EU concern over TikTok Lite app that rewards users

The European Commission has raised concerns over TikTok’s new feature, TikTok Lite, which rewards users for watching videos on the platform.

The Commission has given TikTok a 24-hour deadline to provide a risk assessment of the new service amidst worries that it could exacerbate addiction among children.

TikTok Lite, recently launched in France and Spain, offers users rewards such as Amazon vouchers, PayPal gift cards, or TikTok Coins in exchange for completing tasks like watching videos, liking content, following creators, or inviting friends to join the platform.

The Commission’s intervention follows the implementation of the Digital Services Act (DSA), which mandates tech companies and social media platforms to adhere to new regulations regarding user services and the removal of illegal content. In February, the Commission initiated a formal investigation into TikTok’s compliance with the DSA, focusing on potential breaches related to the protection of minors, advertising transparency, addictive design, and harmful content. Concerns about age verification, highlighted by previous investigations, are also being addressed.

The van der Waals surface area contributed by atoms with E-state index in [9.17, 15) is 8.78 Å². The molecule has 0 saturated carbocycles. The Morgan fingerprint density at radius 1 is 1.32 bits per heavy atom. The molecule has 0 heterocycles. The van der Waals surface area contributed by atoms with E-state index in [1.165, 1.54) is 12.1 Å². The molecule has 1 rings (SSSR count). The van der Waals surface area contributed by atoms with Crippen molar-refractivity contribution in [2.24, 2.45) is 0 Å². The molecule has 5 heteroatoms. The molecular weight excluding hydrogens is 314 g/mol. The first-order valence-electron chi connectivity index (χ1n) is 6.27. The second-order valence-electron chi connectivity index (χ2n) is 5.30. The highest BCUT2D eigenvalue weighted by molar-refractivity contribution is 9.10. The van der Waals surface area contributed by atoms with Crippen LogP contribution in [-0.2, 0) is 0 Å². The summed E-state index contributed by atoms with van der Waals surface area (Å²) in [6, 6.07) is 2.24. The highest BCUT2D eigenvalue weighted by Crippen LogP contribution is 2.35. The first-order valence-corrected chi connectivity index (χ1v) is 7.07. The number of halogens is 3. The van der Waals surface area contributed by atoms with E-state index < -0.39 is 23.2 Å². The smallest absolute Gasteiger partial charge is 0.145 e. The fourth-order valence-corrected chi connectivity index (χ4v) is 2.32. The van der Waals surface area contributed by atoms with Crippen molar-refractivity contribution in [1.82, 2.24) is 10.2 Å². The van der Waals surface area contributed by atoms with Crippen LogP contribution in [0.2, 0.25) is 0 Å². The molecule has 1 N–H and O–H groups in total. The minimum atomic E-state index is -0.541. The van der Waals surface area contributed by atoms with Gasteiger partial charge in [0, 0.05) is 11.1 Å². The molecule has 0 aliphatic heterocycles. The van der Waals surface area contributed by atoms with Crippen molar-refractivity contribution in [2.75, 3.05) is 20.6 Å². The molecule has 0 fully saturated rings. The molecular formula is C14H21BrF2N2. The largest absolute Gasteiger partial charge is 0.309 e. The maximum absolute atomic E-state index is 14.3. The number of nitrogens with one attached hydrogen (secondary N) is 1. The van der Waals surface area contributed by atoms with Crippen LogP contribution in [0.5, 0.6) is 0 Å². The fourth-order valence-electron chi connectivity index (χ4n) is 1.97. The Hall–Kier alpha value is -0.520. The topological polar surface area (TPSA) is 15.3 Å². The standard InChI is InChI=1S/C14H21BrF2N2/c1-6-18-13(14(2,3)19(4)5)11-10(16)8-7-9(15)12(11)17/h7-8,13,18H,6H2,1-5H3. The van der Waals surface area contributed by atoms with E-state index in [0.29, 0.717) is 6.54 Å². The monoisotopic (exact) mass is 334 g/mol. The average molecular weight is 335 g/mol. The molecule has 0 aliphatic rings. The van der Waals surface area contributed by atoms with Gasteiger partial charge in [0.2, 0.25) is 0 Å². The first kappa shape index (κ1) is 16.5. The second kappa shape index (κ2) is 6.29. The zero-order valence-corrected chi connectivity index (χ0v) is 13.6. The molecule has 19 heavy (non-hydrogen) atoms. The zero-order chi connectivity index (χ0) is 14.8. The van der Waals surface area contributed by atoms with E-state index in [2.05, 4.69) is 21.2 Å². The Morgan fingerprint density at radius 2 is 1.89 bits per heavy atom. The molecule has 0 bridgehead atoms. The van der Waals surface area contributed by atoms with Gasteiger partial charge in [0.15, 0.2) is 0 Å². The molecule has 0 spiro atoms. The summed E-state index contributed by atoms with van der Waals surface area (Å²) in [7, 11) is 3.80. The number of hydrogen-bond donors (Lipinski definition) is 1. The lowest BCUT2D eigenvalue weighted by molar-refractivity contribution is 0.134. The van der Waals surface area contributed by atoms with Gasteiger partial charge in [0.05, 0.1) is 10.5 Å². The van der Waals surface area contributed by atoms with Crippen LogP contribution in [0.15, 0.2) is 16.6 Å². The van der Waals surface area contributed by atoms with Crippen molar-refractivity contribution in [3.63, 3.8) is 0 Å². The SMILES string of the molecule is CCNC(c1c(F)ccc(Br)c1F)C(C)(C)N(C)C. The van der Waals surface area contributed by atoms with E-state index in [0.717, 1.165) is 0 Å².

The Commission’s request for a risk assessment underscores worries about the impact of TikTok Lite on minors’ protection and users’ mental health, particularly regarding the potential for addictive behavior. This concern aligns with previous warnings from the US surgeon general about the profound risks social media poses to children and adolescents’ mental well-being.

Why is this important?

TikTok has faced regulatory scrutiny before, with the EU imposing a €350 million fine for privacy breaches related to the processing of children’s personal data. In response to the Commission’s request, TikTok has stated that it is committed to providing the necessary information.

The company asserts that rewards are only available to users over 18 who have verified their age, with daily payments capped at €1. As the deadline for the risk assessment approaches, TikTok must also furnish additional information by April 26.

The Commission retains the authority to impose fines for any inaccuracies or omissions in TikTok’s responses. Thus, TikTok finds itself under increasing regulatory pressure as it navigates concerns over its new service’s impact on users, particularly minors, in the European market.

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